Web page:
The 12 Laws Of Karma

What is Karma? Karma is the Sanskrit word for action. It is equivalent to Newton’s law of ‘every action must have a reaction’. When we think, speak or act we initiate a force that will react accordingly. This returning force maybe modified, changed or suspended, but most people will not be able eradicate it. This law of cause and effect is not punishment, but is wholly for the sake of education or learning. A person may not escape the consequences of his actions, but he will suffer only if he himself has made the conditions ripe for his suffering. If he were to continue acting in such a way that the retribution cannot come about, because the conditions are not appropriate, then he may postpone the fruition of his karma. If he can suspend it until he is in the spirit world, then he may work at this particular karma in this intermission between death and next life. Or he may wait until another life in which he is more developed so that he can gleaned the educational value of this retribution. Conversely, his life could be so derelict that the blessings due to him cannot fructify until a later date or a subsequent life. All these fall into the category of suspension of karma to a more propitious period or life. Continue reading “The 12 Laws Of Karma”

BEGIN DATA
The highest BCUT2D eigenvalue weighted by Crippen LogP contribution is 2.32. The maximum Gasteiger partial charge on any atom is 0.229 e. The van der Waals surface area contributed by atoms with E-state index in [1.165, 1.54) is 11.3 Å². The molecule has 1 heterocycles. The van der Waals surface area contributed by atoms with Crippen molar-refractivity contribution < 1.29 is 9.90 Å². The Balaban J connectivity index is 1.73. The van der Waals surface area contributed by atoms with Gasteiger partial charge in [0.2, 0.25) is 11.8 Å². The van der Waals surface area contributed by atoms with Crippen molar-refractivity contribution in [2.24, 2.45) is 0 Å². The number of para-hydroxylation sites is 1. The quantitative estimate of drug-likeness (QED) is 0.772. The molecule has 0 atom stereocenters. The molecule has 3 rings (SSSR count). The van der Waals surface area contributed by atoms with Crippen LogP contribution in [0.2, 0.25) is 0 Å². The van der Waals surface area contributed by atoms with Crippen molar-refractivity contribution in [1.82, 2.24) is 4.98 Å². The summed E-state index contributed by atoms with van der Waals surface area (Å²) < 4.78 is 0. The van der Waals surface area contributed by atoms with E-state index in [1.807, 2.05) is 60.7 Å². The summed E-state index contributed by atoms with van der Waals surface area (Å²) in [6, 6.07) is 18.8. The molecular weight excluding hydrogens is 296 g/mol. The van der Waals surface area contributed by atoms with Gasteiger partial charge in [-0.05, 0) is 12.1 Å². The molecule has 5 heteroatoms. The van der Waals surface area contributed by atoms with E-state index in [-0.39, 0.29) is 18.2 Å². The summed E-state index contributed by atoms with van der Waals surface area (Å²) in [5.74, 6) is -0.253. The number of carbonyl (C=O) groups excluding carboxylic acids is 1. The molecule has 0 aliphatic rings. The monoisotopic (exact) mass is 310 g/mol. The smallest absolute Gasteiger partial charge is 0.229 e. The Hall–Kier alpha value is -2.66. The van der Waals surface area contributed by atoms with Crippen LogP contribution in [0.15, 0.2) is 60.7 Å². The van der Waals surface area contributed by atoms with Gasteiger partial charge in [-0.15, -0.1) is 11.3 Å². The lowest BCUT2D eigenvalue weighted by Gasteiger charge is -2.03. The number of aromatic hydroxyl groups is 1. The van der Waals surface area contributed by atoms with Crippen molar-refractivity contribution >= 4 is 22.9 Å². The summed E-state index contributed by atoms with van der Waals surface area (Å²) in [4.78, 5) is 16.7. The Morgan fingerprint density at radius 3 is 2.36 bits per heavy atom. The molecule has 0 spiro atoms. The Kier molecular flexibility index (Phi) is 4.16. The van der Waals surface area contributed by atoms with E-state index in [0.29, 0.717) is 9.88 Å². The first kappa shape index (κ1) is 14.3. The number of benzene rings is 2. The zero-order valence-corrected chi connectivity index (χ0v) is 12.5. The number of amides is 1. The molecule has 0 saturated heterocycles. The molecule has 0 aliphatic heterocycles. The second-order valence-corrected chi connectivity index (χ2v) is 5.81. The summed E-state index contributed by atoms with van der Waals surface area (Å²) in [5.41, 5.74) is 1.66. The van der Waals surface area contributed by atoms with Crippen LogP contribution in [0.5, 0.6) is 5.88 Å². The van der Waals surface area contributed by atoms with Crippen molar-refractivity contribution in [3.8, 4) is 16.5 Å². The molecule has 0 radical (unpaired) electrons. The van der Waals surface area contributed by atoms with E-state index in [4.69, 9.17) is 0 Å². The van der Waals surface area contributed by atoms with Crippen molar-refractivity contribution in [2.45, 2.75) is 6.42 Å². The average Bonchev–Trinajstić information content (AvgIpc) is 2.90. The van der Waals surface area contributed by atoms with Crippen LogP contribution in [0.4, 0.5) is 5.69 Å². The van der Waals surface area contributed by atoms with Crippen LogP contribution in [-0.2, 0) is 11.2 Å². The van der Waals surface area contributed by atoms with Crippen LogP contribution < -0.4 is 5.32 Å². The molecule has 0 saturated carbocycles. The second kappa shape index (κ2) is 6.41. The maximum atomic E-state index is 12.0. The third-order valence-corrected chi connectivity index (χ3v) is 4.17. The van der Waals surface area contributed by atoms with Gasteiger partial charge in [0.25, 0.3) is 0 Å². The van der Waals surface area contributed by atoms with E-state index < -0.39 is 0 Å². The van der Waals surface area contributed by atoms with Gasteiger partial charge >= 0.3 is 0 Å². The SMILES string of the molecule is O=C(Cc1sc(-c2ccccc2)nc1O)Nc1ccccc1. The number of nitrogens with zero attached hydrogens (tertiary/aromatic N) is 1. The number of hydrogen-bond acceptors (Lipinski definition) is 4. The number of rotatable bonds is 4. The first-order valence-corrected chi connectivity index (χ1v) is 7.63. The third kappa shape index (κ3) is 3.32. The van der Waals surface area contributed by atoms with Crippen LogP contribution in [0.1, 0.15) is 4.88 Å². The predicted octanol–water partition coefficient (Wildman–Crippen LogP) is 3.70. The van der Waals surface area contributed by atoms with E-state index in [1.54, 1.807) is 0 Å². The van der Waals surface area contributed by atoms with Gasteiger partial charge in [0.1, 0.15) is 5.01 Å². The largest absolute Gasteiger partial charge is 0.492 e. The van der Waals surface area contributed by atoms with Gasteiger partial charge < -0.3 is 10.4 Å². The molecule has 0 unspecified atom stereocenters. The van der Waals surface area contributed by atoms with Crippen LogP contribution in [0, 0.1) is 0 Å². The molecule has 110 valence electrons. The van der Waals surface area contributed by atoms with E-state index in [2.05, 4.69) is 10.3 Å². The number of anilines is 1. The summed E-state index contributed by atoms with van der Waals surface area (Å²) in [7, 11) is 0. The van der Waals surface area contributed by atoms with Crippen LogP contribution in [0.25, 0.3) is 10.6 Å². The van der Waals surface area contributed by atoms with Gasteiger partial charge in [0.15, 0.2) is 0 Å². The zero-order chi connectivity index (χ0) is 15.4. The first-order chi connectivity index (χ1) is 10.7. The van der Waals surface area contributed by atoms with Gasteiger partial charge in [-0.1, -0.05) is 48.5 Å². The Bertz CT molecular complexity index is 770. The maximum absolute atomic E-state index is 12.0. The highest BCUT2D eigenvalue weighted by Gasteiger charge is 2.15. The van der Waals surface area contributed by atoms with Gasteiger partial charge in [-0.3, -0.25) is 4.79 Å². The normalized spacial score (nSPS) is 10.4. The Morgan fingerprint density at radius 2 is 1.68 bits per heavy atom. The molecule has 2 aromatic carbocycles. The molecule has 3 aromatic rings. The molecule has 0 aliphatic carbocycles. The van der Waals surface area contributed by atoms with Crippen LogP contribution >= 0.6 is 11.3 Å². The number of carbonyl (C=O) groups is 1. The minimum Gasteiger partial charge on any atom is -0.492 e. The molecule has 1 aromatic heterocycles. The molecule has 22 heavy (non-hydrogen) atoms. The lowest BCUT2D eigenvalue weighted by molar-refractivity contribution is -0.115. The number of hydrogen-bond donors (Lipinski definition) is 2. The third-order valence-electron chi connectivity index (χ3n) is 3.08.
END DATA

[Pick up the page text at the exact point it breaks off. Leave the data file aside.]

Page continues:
The Top 10 Inspirational Buddha Quotes

Buddha means “Awakened One”, someone who has awakened and sees things as they really are. Buddha is a person who is completely free from all faults and mental obstructions. Because he has awakened from the sleep of ignorance and has removed all obstructions from his mind, he knows everything of the past, present, and future, directly and simultaneously. Moreover, Buddha has great compassion which is completely impartial, embracing all living beings without discrimination.